Thursday, December 17, 2009

Chapter Eight: Right at Home

Moving to Charlotte, Shane and I felt like we were on a mission, working for a clear purpose given by the Lord. Called away from the hometown I had known for so long, away from my family and close friends, yet I was confident we were on the right path for our lives. God provided the purpose, the way, and even provided a couch when we got there, but I was away from family and out of my comfort zone.

Several people had suggested that we find a home close to Uptown; if we didn't, the joke was, no one would come visit us. It had been a joke, but it was true and we were glad that suggestion had led us to an apartment complex less than ten miles from Uptown Charlotte. Many of our apartment neighbors were young couples enrolled in seminary and we were in proximity to many new friends. We were beginning to feel belonging in this new community.

The church members seemed excited to have Shane leading them in worship and Shane seemed so fulfilled. Watching him in action made my heart so proud, not to mention the sheer number of new songs he was writing for the church that were biblical, deep and thoughtful, "user friendly" songs for musically impaired folks like myself.

The children loved being around their new church friends (at the time there were over 150 children under 5 years old) and I was slowly getting to know the other women in the church.

For the first time I was far from home in a permanent sense. Growing up, my family wasn't always close emotionally, but always close in proximity. If I had a ballgame or pageant or other special event, my family and often extended family showed up. Their physical presence said they loved me. (Even on my wedding day, when they were not happy about my marriage, they came.) For the first time really, I couldn't be with them, and they couldn't be present with me on any regular basis. I have to say we missed free babysitters too; on our dependable ministry budget, it was still hard to afford a babysitter so Shane and I rarely had dates. God used that time to further draw Shane and I into a dependence on Him and on one another. Even so, I still dealt with guilt over denying grandparents and great-grandparents the privilege of seeing their grandchildren and because of distance, my not being able to see family for every birthday or life event.

My parents came a couple of times within our first six months being in Charlotte, but my three living grandparents couldn't come on their own. I missed them. We made it back to Tennessee for a late Christmas with our families and excitedly announced the coming of our third child.

We traveled back to Charlotte and began the new year. As my baby belly grew, so did our excitement for expanding our family. We had a scare early on in the pregnancy when I bled for fifteen days. Even though my doctor saw nothing alarming on the ultrasound, we were driven to our knees. By God's grace, the bleeding stopped and we anxiously awaited the arrival of our newborn child. In May, we traveled back to Tennessee for my sister's college graduation knowing the next time we came, our family would be bigger.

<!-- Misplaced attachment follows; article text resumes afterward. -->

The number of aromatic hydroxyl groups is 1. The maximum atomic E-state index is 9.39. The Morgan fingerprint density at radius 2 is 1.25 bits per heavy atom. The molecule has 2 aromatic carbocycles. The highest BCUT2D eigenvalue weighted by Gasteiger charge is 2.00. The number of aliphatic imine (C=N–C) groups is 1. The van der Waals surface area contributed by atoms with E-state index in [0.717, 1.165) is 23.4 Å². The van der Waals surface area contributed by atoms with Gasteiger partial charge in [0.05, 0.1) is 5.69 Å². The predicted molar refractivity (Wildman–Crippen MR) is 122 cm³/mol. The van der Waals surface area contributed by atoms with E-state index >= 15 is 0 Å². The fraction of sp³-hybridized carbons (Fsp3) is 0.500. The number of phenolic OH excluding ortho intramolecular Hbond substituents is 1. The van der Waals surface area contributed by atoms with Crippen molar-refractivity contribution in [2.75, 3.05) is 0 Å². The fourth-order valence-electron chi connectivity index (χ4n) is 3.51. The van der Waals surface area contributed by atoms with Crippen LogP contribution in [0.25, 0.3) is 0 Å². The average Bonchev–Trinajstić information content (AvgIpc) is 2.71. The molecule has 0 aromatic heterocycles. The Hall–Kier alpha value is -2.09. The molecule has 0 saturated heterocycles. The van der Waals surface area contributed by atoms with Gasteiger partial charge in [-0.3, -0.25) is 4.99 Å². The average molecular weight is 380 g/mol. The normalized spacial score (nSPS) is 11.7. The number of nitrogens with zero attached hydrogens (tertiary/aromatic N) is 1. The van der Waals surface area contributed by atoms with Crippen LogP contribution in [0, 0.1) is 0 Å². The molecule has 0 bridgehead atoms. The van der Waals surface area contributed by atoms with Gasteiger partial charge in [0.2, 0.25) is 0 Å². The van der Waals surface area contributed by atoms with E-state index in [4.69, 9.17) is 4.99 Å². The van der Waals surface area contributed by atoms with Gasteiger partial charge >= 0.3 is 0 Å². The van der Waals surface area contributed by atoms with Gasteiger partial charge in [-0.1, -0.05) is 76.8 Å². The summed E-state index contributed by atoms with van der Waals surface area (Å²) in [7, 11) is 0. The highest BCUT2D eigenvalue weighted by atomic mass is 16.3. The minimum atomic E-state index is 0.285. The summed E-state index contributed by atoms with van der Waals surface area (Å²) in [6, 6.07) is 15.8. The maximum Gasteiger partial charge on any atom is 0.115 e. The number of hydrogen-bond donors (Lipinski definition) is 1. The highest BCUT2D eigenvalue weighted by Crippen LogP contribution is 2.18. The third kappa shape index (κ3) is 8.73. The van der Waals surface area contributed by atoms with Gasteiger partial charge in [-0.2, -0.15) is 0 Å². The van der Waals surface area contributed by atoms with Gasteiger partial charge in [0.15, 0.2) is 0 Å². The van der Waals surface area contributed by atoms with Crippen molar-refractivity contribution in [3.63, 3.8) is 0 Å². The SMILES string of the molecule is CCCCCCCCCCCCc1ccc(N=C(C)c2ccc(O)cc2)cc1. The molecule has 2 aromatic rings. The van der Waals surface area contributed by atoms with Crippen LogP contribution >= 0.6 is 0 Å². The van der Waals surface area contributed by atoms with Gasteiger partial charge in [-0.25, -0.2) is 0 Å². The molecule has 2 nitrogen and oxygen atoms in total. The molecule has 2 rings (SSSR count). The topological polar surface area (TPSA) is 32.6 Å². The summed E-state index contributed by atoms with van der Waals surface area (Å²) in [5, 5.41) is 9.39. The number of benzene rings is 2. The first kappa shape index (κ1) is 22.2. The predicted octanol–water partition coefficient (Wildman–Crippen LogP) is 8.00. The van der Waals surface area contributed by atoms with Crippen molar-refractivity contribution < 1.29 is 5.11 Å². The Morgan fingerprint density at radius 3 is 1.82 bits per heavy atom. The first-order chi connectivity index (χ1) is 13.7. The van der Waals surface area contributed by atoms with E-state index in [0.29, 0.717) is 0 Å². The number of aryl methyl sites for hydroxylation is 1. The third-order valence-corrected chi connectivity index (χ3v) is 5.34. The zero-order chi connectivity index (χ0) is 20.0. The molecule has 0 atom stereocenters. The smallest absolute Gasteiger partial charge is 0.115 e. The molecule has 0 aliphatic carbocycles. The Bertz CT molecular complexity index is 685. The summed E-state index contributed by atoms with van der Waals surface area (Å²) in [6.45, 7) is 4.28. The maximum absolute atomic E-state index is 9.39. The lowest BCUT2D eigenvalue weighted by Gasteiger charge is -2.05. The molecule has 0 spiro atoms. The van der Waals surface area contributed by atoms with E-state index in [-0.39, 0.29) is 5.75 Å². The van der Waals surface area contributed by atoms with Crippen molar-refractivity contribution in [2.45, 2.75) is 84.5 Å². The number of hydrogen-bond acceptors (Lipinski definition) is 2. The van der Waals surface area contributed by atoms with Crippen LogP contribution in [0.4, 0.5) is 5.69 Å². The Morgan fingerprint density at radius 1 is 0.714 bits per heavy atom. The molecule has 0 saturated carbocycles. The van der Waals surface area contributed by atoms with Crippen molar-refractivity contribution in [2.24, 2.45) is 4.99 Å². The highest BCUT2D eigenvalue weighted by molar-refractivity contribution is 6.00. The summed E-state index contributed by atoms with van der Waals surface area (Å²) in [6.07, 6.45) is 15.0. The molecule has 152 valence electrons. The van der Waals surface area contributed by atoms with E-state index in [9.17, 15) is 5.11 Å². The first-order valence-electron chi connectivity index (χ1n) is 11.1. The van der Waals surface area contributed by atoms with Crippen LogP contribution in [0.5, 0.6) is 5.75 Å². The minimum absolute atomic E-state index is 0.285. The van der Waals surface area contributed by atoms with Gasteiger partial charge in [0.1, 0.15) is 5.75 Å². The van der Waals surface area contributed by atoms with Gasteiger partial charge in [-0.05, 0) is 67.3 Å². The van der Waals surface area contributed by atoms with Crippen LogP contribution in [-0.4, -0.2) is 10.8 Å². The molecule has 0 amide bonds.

As my due date approached, I began to feel homesick. I knew most of my family couldn't travel to see me when the baby arrived because of other obligations at home. A welcomed distraction came when Shane said some college missionaries who had been working on the hurricane Katrina recovery would be traveling through Charlotte and needed a place to stop and shower before they lodged for the night. Shane spoke of one of the students who was reportedly disfigured and sensitive, so we prepared our children for how to respond. The day of their arrival came and as always when guests are coming, I cleaned our home from top to bottom. While I was in the kitchen making a batch of cookies, Shane called to tell me they had arrived, and I should make the children go to the back bedroom for a moment to prepare them. I told the kids to go back to my room. While I was quickly finishing up the cookies, Shane came in with the people, I walked into the living room and there stood.......two of my grandparents with my parents!

I was literally speechless. Then I began weeping. I had known Shane long enough to see through his lying jokes, but never saw this one coming. Shane had concocted the whole plan right down to the disfigured guy (so the kids wouldn't spoil the surprise when they saw everyone enter). My parents were in on it too, and my mom, knowing I'd panic if they showed up and I hadn't cleaned, told Shane to say something that would get me to clean up before they arrived. Shane cannot keep a surprise to himself; that showed an exorbitant amount of restraint on his part. What a gift!

That was one of those moments I really, deeply felt loved. In those kind of moments I get a glimpse of the real love of my Heavenly Father and know that He is my true home.



"There are no 'if's' in God's world. And no places that are safer than other places. The center of His will is our only safety - let us pray that we may always know it!"
— Corrie Ten Boom (The Hiding Place)



"If you look at the world, you'll be distressed. If you look within, you'll be depressed. If you look at God you'll be at rest." Corrie Ten Boom, Nazi camp survivor



"I believe in Christianity as I believe that the sun has risen: not only because I see it, but because by it I see everything else."
— C.S. Lewis

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